Cameron Heyward: 2011 Class One Of Best Ever, Reassuring That He Went 31st Overall

The fact that the Pittsburgh Steelers were still in position to draft Cameron Heyward in the 31st slot of the first round of the 2011 NFL Draft is a small—very small—consolation for the fact that they were drafting 31st to begin with. The 31st spot in the draft is where the loser of the Super Bowl picks, and the Steelers were still licking their wounds from the loss to the Green Bay Packers.

But in a normal year, Heyward wouldn’t have been anywhere near the end of the first round. The fact that it was such an exceptionally strong year for talent is the only reason the Steelers were able to land him, and it’s no surprise that two of the four defensive ends from the 2010s All-Decade team came from that class.

Heyward admittedly wasn’t thrilled about his omission, but two players who were taken before him—J.J. Watt of the Houston Texans and Cameron Jordan of the New Orleans Saints—represented his class, along with the greats, Calais Campbell and Julius Peppers. And he’s appreciative of the fact that he came in from such a pool of players.

“I’m biased because I’m part of that draft, but I definitely think it’s one of the best drafts ever”, he said recently on First Things First on ESPN. “We have 12 d-lineman in the first round, and then you look at the guys that weren’t in the first round, whether it’s Jurrell Casey or Richard Sherman, and they’ve had really good careers. Richard’s a Hall of Famer in my book”.

“But to product that amount of talent”, he added, “and to see those guys every week, week in and week out, dominate, it’s self-assuring to know that the guys that went before me were deserving of it”.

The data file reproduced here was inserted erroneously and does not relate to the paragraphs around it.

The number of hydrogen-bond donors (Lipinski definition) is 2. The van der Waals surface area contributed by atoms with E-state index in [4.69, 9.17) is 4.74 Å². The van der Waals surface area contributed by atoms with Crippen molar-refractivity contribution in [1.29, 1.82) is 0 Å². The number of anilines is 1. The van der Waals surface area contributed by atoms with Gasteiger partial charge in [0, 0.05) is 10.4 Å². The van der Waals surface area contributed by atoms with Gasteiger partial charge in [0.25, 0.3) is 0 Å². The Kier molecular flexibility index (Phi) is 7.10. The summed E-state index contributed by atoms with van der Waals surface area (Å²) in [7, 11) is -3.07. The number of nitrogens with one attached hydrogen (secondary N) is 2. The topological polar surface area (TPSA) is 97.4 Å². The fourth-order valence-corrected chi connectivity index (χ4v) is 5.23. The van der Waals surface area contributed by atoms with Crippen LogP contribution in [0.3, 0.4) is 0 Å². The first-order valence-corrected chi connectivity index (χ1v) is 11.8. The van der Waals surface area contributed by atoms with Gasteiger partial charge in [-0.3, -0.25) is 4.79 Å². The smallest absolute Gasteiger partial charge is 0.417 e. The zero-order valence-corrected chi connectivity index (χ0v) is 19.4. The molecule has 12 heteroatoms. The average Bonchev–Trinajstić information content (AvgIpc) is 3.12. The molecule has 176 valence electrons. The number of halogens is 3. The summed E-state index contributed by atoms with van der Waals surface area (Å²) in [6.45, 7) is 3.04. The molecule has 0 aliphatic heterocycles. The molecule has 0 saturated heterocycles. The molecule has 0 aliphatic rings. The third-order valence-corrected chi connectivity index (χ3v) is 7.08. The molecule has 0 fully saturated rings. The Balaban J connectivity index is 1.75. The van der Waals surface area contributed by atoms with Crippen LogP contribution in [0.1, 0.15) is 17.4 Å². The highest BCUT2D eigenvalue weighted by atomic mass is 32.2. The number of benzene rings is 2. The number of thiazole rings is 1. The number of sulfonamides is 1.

The top 10 of that class included Cam Newton, Von Miller, Marcell Dareus, A.J. Green, Patrick Peterson, Julio Jones, Aldon Smith (who is, amazingly, back in the league), and Tyron Smith. That alone is exceptional, with the only flubs being at quarterback—Jack Locker and Blaine Gabbert, with Christian Ponder at 12. Watt came in at 11.

Then you have Robert Quinn, Mike Pouncey, Ryan Kerrigan, Mark Ingram, and Muhammed Wilkerson to round out the list of 2011 first-round picks who have made a Pro Bowl. And that doesn’t include Nate Solder, Corey Liuget, Prince Amukamara, Adrian Clayborn, Anthony Castonzo, and Jimmy Smith.

Later in the draft, you have the Shermans and Caseys, as Heyward mentioned. You also have Kyle Rudolph, Randall Cobb, Justin Houston, and Jason Kelce. Perhaps the class is more top-heavy than others have been in terms of blue-chip players, but few can compare to that first round especially.

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